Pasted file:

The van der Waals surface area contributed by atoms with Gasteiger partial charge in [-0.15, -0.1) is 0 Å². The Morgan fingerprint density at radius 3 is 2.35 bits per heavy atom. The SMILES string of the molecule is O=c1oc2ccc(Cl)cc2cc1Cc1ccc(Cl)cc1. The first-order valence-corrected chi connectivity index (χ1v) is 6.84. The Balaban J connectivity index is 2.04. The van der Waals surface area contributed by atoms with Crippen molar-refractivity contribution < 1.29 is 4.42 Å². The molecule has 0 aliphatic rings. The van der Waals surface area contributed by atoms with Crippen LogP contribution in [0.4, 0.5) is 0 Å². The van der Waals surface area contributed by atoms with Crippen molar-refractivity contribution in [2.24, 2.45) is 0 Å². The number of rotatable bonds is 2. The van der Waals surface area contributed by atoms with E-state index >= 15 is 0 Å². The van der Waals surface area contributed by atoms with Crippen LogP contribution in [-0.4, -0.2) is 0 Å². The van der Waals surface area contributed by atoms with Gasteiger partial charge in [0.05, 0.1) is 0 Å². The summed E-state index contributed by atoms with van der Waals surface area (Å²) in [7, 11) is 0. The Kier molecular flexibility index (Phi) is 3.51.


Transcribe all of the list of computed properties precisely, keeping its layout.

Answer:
The van der Waals surface area contributed by atoms with Gasteiger partial charge in [-0.15, -0.1) is 0 Å². The Morgan fingerprint density at radius 3 is 2.35 bits per heavy atom. The SMILES string of the molecule is O=c1oc2ccc(Cl)cc2cc1Cc1ccc(Cl)cc1. The first-order valence-corrected chi connectivity index (χ1v) is 6.84. The Balaban J connectivity index is 2.04. The van der Waals surface area contributed by atoms with Crippen molar-refractivity contribution < 1.29 is 4.42 Å². The molecule has 0 aliphatic rings. The van der Waals surface area contributed by atoms with Crippen LogP contribution in [0.4, 0.5) is 0 Å². The van der Waals surface area contributed by atoms with Crippen molar-refractivity contribution in [2.24, 2.45) is 0 Å². The number of rotatable bonds is 2. The van der Waals surface area contributed by atoms with E-state index >= 15 is 0 Å². The van der Waals surface area contributed by atoms with Crippen LogP contribution in [-0.4, -0.2) is 0 Å². The van der Waals surface area contributed by atoms with Gasteiger partial charge in [0.05, 0.1) is 0 Å². The summed E-state index contributed by atoms with van der Waals surface area (Å²) in [7, 11) is 0. The Kier molecular flexibility index (Phi) is 3.51.